Hate speech policies under review in Ajax

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Published June 20, 2024 at 3:21 pm

Ajax town hall

The Town of Ajax is reviewing its policies on hate speech amid a rise in hate incidents both in town and across Ontario.

As of the last census, Ajax is the most ethnically diverse community in Durham Region with a sizeable lead over its neighbours.

With nearly 57 per cent of Ajax residents being visible minorities, the town ranks as the fifth most diverse municipality in Ontario, well above the provincial average of about 29 per cent.

  1. Markham – 77.9 per cent of the 338,000 population
  2. Brampton 73.3 per cent of 656,000
  3. Richmond Hill – 60 per cent of 202,000
  4. Mississauga – 57.2 per cent of 717,000
  5. Ajax- 56.7 per cent of 127,000
  6. Toronto – 51.5 per cent of 2,794,000
  7. Pickering – 42.9 per cent of 99,000
  8. Milton – 42.8 per cent of 133,000
  9. Whitchurch- Stouffville – 36.9 per cent of  50,000
  10. Vaughan – 35.4 per cent of 323,000

(Figures above are based on the 2021 census. Populations have grown in the years since.)

In Ajax the population breaks down as South Asian (26.2%), Black (16.8%), Filipino (5.3%), Chinese (3%), West Asian (3%), Arab (2%), and Latin American (1.3%). Of note, Ajax has the highest per capita population of Black people in the country.

As such, in 2022 the town administration adopted a Diversity and Inclusion Statement which reads in part, “diversity is our strength. We have the fastest growing diverse population and value the many contributions of our community.”

“We are committed to respect, inclusion, diversity, equity and have zero tolerance for all acts of discrimination and hate,” it continues.

Regional Councillor and Deputy Mayor Sterling Lee, who himself belongs to a visible minority, put forward a motion to update the Diversity and Inclusion Statement.

Lee was prompted by the recent NDP motion in the Ontario Legislature the Our London Family Health Act.

The proposal honours the Afzaal family, three generations of who were slain in a terrorist attack committed by white supremacist Nathaniel Veltman.

He targeted the Afzaals specifically because they were Muslims wearing traditional garb. He ran the family down in his pick-up truck on June 6, 2021.

A Salam Afzaal, 46, Madiha Salman, 44, their daughter Yumnah Afzaal, 15, and her grandmother Talat Afzaal, 74, were all killed. A 9-year-old boy survived with serious injuries. It was the deadliest attack in the city’s history.

Veltman was ultimately convicted of four counts of murder and one of attempted murder. Uniquely his charges were classified as terrorism for the first such time in Canada.

In the wake of the slayings, the NDP submitted the Our London Family Health Act in 2022. The anti-hate bill had the support of the Liberal and Green parties and the endorsement of the the National Coalition of Canadian Muslims.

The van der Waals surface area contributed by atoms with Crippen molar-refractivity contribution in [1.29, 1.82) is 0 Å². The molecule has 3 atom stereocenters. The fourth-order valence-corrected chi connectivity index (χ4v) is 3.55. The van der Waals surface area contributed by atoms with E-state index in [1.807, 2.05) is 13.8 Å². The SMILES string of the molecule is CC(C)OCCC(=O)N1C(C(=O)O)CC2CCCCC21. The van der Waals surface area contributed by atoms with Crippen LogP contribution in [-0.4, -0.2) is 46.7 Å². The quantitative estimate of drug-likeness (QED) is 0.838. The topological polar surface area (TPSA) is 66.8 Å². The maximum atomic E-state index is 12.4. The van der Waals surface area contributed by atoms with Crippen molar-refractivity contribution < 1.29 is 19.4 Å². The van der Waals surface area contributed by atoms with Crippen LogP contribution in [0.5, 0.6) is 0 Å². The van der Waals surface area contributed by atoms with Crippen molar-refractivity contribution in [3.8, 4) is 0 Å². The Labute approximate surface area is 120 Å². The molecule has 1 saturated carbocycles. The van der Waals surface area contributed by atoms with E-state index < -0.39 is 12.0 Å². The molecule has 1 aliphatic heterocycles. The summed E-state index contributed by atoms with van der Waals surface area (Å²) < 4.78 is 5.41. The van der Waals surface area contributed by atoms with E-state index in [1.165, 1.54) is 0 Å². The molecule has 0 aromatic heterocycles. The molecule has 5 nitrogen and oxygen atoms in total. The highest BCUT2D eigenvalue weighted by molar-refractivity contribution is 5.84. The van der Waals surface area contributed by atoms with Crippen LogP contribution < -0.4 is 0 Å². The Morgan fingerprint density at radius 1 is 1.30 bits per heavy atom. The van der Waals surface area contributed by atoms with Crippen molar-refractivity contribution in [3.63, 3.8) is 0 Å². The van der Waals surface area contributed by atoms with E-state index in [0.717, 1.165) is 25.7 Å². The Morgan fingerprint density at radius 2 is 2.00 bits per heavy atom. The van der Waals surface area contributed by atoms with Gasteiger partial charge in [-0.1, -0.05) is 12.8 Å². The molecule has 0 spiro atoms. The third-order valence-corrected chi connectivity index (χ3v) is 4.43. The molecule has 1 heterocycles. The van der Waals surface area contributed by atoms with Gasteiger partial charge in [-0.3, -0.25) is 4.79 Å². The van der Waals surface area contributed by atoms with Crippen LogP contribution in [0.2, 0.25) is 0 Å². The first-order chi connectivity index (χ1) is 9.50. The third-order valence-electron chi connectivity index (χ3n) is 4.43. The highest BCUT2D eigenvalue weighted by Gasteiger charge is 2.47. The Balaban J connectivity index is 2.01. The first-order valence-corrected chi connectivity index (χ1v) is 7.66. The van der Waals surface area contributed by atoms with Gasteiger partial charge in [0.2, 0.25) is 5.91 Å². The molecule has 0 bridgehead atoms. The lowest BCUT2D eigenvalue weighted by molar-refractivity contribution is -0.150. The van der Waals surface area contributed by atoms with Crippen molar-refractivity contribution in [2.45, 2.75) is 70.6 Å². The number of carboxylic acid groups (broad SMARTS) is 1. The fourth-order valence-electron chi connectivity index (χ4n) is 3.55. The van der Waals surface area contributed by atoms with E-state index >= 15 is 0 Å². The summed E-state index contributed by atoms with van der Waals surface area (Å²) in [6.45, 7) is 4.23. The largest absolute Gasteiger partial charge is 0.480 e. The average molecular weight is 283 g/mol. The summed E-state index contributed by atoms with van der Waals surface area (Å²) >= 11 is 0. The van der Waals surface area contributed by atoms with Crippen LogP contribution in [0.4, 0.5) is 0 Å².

However, it was never debated because the 2022 election was called before it could be discussed. The NDP has recently renewed their push for the bill but told Queen’s Park they were going back to Muslim communities for further consultation.

The new push comes as Islamophobic incidents rise across the province following the outbreak of the Israel-Hamas war on the Gaza Strip.

Most recently a Muslim home in London was set ablaze by an arsonist just a week after the anniversary of the attack on the Afzaals. The arson was reportedly driven by the family’s vocal support of Palestine.

Shortly after that, a man in Hamilton was arrested on hate crime charges after allegedly storming into a Mosque, screaming at third graders and their teacher and tearing up a Quran. Days later a truck was spotted in Toronto displaying Islamophobic messages.

“In recognition of a rising number of acts of hate and to foster a sense of safety and belonging, it is appropriate to strengthen Town policies to make very clear that hate has no place here,” Lee’s motion reads.

It calls on the town to update its policies for interacting with the public to read “Actions because of race, religious beliefs, colour, disability, age,
ancestry, place of origin, marital status, source of income, family status, gender, gender identity, gender expression, sexual orientation and
intersectionalities” to be considered “unacceptable behaviour.”

Furthermore, it defines “unacceptable behaviour” as “including but not limited to inciting hate, behaviour that can be damaging physically or mentally, is
illegal, or would not be welcomed in a standard place of business.”

Residents who behave unacceptably at town facilities may be banned from those premises, from partaking in town events and services and from interacting with town staff. Those who break this restriction may receive a trespass notice from Durham Police.

The new policies will be debated at the June 24 council meeting.

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